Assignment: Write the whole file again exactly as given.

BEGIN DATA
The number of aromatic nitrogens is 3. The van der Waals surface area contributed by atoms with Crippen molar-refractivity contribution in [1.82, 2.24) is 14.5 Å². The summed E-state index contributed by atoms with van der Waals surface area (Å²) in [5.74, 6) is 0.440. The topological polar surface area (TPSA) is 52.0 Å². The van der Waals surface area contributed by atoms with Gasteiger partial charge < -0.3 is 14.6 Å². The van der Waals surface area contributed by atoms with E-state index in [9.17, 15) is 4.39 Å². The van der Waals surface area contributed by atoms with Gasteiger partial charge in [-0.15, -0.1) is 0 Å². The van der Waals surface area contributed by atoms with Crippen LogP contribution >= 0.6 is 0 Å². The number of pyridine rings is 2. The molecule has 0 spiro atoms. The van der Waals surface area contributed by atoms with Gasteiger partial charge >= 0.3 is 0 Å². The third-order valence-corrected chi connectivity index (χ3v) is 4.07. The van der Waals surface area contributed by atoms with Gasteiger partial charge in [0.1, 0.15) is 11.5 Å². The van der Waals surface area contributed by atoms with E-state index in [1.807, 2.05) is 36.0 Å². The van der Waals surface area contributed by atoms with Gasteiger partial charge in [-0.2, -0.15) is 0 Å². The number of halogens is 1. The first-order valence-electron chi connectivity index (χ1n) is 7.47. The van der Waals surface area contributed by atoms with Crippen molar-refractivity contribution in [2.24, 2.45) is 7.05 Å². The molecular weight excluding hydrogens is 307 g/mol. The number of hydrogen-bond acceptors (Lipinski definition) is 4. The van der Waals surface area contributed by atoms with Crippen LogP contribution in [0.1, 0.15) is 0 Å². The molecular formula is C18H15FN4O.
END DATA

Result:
The number of aromatic nitrogens is 3. The van der Waals surface area contributed by atoms with Crippen molar-refractivity contribution in [1.82, 2.24) is 14.5 Å². The summed E-state index contributed by atoms with van der Waals surface area (Å²) in [5.74, 6) is 0.440. The topological polar surface area (TPSA) is 52.0 Å². The van der Waals surface area contributed by atoms with Gasteiger partial charge < -0.3 is 14.6 Å². The van der Waals surface area contributed by atoms with E-state index in [9.17, 15) is 4.39 Å². The van der Waals surface area contributed by atoms with Gasteiger partial charge in [-0.15, -0.1) is 0 Å². The van der Waals surface area contributed by atoms with Crippen LogP contribution >= 0.6 is 0 Å². The number of pyridine rings is 2. The molecule has 0 spiro atoms. The van der Waals surface area contributed by atoms with Gasteiger partial charge >= 0.3 is 0 Å². The third-order valence-corrected chi connectivity index (χ3v) is 4.07. The van der Waals surface area contributed by atoms with Gasteiger partial charge in [0.1, 0.15) is 11.5 Å². The van der Waals surface area contributed by atoms with E-state index in [1.807, 2.05) is 36.0 Å². The van der Waals surface area contributed by atoms with Gasteiger partial charge in [-0.2, -0.15) is 0 Å². The number of halogens is 1. The first-order valence-electron chi connectivity index (χ1n) is 7.47. The van der Waals surface area contributed by atoms with Crippen molar-refractivity contribution in [2.24, 2.45) is 7.05 Å². The molecular weight excluding hydrogens is 307 g/mol. The number of hydrogen-bond acceptors (Lipinski definition) is 4. The van der Waals surface area contributed by atoms with Crippen LogP contribution in [0.1, 0.15) is 0 Å². The molecular formula is C18H15FN4O.